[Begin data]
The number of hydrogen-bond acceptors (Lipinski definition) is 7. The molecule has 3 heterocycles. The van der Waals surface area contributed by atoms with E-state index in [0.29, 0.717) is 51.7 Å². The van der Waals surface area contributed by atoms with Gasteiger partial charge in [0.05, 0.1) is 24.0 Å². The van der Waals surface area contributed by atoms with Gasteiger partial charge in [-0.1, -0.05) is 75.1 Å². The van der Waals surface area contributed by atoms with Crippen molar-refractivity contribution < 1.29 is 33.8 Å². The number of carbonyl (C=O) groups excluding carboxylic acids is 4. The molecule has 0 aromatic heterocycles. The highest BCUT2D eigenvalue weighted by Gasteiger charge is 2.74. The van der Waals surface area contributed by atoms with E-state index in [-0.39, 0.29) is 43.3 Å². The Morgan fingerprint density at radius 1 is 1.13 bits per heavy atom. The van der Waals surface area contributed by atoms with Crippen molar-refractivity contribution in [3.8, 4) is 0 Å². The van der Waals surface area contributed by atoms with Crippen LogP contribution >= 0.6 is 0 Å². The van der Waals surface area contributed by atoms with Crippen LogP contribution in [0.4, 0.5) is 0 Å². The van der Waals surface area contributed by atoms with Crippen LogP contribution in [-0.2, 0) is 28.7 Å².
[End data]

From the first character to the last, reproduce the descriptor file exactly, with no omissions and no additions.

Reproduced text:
The number of hydrogen-bond acceptors (Lipinski definition) is 7. The molecule has 3 heterocycles. The van der Waals surface area contributed by atoms with E-state index in [0.29, 0.717) is 51.7 Å². The van der Waals surface area contributed by atoms with Gasteiger partial charge in [0.05, 0.1) is 24.0 Å². The van der Waals surface area contributed by atoms with Gasteiger partial charge in [-0.1, -0.05) is 75.1 Å². The van der Waals surface area contributed by atoms with Crippen molar-refractivity contribution < 1.29 is 33.8 Å². The number of carbonyl (C=O) groups excluding carboxylic acids is 4. The molecule has 0 aromatic heterocycles. The highest BCUT2D eigenvalue weighted by Gasteiger charge is 2.74. The van der Waals surface area contributed by atoms with E-state index in [-0.39, 0.29) is 43.3 Å². The Morgan fingerprint density at radius 1 is 1.13 bits per heavy atom. The van der Waals surface area contributed by atoms with Crippen molar-refractivity contribution in [3.8, 4) is 0 Å². The van der Waals surface area contributed by atoms with Crippen LogP contribution >= 0.6 is 0 Å². The van der Waals surface area contributed by atoms with Crippen LogP contribution in [0.4, 0.5) is 0 Å². The van der Waals surface area contributed by atoms with Crippen LogP contribution in [-0.2, 0) is 28.7 Å².